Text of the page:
The first step begins with preoperative evaluation to manage or reduce the increased risks associated with PES. As usual, clinicians should start with the patient’s history. From this, clinicians can learn a history of trauma that can suggest an additional increased risk of zonular fragility and/or lens subluxation with vitreous loss in association with PES zonulopathy. The patient history may also be informative about the usage of antiprostate drugs and anticoagulants, which might require additional care regarding surgery. Since complications occur generally with advanced PES cases, cataract surgeries may be preferred in the early stages of the disease to avoid increased late-stage zonular fragility and harder nuclei.
The clinical signs of PES can be identified by slit-lamp examination. Biomicroscopy evaluation after mydriasis has high sensitivity and specificity to recognize the presence of PXM over the lens surface and iris, even at early stages of PES. Furthermore, slit-lamp biomicroscopy should include rigorous assessment of the degree of preoperative pupillary dilation, degree of cataract, phacodonesis, and corneal endotheliopathy.
Also, hints of zonular fragility should be evaluated, in order to assess the risk of complications during cataract surgery. The classic clinical finding of reduced zonular integrity is phacodonesis with eye movements and sometimes a reduction in anterior-chamber depth, owing to a forward shift of the lens. The reported incidence of phacodonesis and/or lens subluxation changes from 8.4% to 10% in patients with PES.34,35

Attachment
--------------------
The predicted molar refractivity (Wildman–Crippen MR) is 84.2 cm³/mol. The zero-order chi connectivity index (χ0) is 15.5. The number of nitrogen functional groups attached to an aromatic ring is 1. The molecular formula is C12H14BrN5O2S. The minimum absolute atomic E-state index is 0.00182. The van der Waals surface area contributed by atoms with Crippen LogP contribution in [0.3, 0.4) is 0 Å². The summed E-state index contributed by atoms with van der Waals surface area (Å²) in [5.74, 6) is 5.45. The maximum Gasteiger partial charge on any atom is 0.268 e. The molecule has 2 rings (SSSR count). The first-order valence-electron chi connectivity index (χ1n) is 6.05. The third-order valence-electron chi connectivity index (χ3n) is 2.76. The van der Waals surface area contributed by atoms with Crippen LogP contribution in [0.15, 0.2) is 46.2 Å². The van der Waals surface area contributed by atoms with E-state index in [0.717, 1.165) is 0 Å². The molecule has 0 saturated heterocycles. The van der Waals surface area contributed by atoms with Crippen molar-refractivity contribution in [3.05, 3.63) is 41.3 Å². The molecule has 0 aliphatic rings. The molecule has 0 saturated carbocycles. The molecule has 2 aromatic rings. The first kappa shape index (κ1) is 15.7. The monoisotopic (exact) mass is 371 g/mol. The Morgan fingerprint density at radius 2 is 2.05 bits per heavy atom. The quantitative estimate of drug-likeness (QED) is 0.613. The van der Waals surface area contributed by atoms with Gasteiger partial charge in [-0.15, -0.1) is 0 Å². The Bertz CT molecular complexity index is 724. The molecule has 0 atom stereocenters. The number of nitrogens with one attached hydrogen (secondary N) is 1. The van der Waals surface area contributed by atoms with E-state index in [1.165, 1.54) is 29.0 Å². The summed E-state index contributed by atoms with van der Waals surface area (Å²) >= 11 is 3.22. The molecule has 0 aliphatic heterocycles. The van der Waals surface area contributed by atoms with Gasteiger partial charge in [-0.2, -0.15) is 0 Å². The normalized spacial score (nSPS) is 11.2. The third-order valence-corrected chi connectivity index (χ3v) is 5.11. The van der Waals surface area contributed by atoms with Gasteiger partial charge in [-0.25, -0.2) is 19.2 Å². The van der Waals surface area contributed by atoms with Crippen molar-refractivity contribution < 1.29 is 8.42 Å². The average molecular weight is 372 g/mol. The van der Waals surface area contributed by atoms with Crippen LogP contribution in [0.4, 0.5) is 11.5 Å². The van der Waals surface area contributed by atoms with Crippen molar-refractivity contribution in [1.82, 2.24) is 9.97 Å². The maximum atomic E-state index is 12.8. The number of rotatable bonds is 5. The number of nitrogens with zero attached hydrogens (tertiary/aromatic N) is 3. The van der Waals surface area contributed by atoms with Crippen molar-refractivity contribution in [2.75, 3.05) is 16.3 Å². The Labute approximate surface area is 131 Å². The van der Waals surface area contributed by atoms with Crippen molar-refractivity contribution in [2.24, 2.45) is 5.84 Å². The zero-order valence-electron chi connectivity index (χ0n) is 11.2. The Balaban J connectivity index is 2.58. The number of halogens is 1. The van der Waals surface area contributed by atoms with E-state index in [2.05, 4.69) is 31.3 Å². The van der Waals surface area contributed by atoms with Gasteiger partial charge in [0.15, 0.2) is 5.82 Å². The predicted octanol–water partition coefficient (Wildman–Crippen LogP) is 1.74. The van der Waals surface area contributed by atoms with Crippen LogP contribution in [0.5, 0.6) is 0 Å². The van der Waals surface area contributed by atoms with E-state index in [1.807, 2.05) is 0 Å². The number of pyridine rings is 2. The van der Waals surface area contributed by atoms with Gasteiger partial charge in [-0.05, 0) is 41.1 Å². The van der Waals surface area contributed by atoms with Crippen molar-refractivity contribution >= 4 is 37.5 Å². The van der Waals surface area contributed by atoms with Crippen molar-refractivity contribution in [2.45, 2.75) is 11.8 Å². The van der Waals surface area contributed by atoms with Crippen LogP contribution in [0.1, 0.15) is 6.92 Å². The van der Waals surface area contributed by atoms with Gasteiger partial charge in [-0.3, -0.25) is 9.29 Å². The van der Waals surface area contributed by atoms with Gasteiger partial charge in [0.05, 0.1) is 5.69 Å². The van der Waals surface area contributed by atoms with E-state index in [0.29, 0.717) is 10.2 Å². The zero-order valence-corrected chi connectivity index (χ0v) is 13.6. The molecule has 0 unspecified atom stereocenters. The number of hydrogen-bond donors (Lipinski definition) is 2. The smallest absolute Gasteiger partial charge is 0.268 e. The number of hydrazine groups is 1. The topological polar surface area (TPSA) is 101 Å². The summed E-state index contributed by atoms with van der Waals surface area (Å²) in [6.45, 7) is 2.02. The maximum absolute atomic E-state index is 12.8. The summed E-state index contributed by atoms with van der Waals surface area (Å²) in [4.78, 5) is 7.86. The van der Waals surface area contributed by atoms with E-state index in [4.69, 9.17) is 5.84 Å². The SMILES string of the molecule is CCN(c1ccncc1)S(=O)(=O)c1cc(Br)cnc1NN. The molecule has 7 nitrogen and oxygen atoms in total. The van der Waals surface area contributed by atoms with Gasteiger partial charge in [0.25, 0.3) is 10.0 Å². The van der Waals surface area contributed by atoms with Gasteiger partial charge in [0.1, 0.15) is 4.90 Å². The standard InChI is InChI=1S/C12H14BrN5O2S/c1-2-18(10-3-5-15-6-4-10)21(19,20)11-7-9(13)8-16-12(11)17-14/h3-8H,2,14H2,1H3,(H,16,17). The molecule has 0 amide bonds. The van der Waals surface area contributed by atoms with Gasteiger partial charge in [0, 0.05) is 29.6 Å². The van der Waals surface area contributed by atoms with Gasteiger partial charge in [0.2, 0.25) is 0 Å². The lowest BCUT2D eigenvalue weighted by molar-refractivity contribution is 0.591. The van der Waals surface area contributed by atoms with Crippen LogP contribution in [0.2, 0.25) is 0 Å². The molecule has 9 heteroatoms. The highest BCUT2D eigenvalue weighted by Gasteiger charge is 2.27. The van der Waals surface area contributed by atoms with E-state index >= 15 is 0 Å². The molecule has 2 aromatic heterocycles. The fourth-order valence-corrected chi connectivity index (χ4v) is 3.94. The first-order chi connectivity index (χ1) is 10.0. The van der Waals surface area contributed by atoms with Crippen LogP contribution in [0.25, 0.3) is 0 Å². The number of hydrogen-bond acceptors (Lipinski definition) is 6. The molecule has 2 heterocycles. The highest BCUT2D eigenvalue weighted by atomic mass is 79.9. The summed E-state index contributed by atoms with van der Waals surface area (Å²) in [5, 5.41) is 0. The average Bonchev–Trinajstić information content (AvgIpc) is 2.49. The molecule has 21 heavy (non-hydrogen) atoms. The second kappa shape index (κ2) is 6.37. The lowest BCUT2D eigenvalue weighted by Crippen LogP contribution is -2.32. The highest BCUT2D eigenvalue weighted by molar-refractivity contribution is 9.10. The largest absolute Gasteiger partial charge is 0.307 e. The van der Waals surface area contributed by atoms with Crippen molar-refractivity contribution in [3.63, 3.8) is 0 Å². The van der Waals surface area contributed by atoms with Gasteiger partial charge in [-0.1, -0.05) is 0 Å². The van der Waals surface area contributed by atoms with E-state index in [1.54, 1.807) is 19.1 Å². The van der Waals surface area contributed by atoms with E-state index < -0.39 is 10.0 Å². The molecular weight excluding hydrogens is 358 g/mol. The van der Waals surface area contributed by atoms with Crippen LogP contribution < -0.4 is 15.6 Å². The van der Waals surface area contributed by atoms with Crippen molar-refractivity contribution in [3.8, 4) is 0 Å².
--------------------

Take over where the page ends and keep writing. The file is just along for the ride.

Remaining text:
It is also important to provide maximum pupillary dilation in patients with PES. Eyes with PES usually show inadequate pupillary dilation, owing mainly to the rigidity and fibrosis caused by iris sphincter–muscle involvement. Sometimes, posterior synechiae can also be observed, and this further reduces response to mydriatic medications.36 The maximum degree of pupil dilatation should be considered preoperatively to ensure adoption of appropriate surgical measures. Preoperative administration of nonsteroidal anti-inflammatory agents may also help to maintain maximum achievable pupil dilation during cataract surgery.37,38
Corneal assessment should be kept in mind in patients with PES before cataract surgery. Specular microscopy studies in eyes with and without PES have shown that eyes with PES have decreased endothelial cell counts with altered endothelial morphology compared to healthy eyes, which may potentiate complications of cataract surgery.39–41 Therefore, preoperative evaluation of variations in corneal endothelial cell density and morphology is important in patients with PES.